Ronald Wong Jue, Ph.D.
Dr. Jue suggests that the acceptance of past-life therapy as a legitimate therapeutic modality will depend not only on the gradual modification of society’s attitude but also upon the responsible definition of professional relationships and standards of training. The competent therapist must have a conceptual model of the past-life process and an adequate repertoire of clinical skills.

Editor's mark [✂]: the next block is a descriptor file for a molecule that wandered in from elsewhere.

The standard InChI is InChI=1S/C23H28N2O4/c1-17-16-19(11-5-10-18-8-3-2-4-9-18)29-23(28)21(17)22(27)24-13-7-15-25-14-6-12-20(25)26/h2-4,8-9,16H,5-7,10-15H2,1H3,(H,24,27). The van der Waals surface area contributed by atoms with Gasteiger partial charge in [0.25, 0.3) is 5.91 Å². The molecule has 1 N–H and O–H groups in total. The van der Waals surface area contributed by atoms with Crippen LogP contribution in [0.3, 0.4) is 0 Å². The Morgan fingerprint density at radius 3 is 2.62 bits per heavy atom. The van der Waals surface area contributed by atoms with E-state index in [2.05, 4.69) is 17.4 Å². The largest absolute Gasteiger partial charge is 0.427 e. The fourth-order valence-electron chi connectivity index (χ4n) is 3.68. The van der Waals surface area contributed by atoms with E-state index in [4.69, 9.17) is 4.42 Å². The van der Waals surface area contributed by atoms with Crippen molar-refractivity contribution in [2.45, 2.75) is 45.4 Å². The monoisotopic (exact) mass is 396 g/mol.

In the last decade past-life therapy has come out of the closet. This change has been due primarily to the efforts of the Association for Past-Life Research and Therapy as well as the effort of various therapist-authors who have been willing to share their experience in working with past-life material. But as a form of therapy, this new modality has a long way to go in gaining acceptance among traditional therapists, as well as with the public at large. The philosophical and epistemological assumptions underlying past-life therapy are so radically different from conventional Western-styled therapy that it may take time for our society to shift and accept this approach as a legitimate form of therapy. But time is only one factor under lying change. Therapists involved in past-life therapy can facilitate understanding and change by defining their professional relationships among themselves and within the therapeutic community.